Entertainment & Sports Law

Federal judge tosses unequal pay claims by US women’s soccer team, allows other claims

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A federal judge in Los Angeles tossed pay-bias claims Friday by the U.S. women’s soccer team, finding that the women actually earned more on an average per-game basis than men.

The New York Times termed the ruling a “crushing defeat,” while the Washington Post called it a “stunning defeat.” Courthouse News Service also has coverage of the May 1 opinion.

The women plan to appeal.

The suit survives on working condition claims. U.S. District Judge R. Gary Klausner allowed a claim based on a disparity in spending on charter flights. He also refused to toss allegations of unequal spending on hotels and differing support services because the U.S. Soccer Federation had not sought the dismissal in its motion for summary judgment.

The women’s suit against the U.S. Soccer Federation had alleged violations of Title VII of the Civil Rights Act and the Equal Pay Act. The case was certified as a class action in November 2019.

The women said team members receive lower bonuses than men, and the women would have received more money if they were paid under the same method as men.

But the women were paid more than the men per game and on a cumulative basis during the period in question, Klausner said. The women played 111 games and made $24.5 million overall, averaging $220,747 per game. The men played 87 total games and made $18.5 million overall, averaging $212,639 per game.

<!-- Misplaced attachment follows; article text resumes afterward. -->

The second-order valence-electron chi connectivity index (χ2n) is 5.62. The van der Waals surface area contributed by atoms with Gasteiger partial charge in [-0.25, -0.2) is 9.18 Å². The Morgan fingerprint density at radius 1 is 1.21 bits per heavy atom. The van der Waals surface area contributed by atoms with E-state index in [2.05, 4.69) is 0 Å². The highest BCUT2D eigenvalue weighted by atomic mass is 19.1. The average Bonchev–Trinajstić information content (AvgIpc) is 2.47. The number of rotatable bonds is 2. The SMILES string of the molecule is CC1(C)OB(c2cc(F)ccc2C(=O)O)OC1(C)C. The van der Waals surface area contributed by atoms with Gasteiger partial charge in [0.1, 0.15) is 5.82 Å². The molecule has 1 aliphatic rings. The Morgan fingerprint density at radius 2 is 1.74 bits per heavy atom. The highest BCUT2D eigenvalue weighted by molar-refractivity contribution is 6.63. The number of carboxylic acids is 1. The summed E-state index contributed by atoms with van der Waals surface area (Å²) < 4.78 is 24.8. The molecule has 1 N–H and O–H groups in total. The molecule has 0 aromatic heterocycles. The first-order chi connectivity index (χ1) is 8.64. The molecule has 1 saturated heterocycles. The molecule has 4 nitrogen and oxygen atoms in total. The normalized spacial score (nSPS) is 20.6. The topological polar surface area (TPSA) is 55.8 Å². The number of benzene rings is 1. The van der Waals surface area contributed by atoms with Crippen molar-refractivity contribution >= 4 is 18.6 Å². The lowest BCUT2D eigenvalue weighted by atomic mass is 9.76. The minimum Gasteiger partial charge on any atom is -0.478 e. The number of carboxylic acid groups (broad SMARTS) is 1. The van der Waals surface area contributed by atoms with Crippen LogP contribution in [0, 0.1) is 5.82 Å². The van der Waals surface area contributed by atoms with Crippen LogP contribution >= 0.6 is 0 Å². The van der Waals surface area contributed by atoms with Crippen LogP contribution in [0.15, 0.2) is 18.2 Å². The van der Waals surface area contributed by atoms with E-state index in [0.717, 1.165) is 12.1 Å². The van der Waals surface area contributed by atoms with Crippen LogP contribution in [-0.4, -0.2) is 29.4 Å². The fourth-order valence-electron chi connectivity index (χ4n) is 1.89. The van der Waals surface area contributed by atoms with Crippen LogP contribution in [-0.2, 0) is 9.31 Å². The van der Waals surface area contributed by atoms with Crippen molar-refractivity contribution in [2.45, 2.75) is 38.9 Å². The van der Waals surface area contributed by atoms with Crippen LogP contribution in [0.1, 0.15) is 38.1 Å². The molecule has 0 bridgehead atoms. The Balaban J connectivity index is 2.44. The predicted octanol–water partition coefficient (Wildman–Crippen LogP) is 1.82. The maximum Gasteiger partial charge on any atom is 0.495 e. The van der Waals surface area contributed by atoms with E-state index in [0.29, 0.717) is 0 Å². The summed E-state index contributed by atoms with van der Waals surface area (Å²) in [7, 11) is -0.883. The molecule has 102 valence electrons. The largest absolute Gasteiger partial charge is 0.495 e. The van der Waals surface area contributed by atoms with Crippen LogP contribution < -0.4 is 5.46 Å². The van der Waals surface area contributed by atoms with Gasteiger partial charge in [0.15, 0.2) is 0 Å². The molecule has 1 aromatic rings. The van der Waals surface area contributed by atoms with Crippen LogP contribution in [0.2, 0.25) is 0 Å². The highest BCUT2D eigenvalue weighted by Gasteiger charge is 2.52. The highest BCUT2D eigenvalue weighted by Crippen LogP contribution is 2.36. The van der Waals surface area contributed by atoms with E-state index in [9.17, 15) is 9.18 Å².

Even though women’s bonuses were lower, they received other benefits under their collective bargaining agreement that did not apply to men. The women received guaranteed annual salaries, bonus pay and other fringe benefits. The men, on the other hand, were paid under a pay-to-play model, which doesn’t pay players unless they participate in a training camp or make a particular roster.

And although the women would have been paid more if they had been operating under the men’s contract, the opposite was also true; the men would have been paid more if they had been operating under the women’s contract, Klausner said.

The history of collective bargaining negotiations shows that the women rejected an offer to be paid under the same pay-to-play structure as the men, and that the women were willing to be paid higher bonuses for other benefits, such as greater base compensation and a guarantee for a higher number of contracted players, Klausner said.

The women can’t retroactively deem their collective bargaining agreement to be worse than the men’s by reference to what they would have made under a structure that they rejected, Klausner said.

The case is Morgan v. U.S. Soccer Federation.

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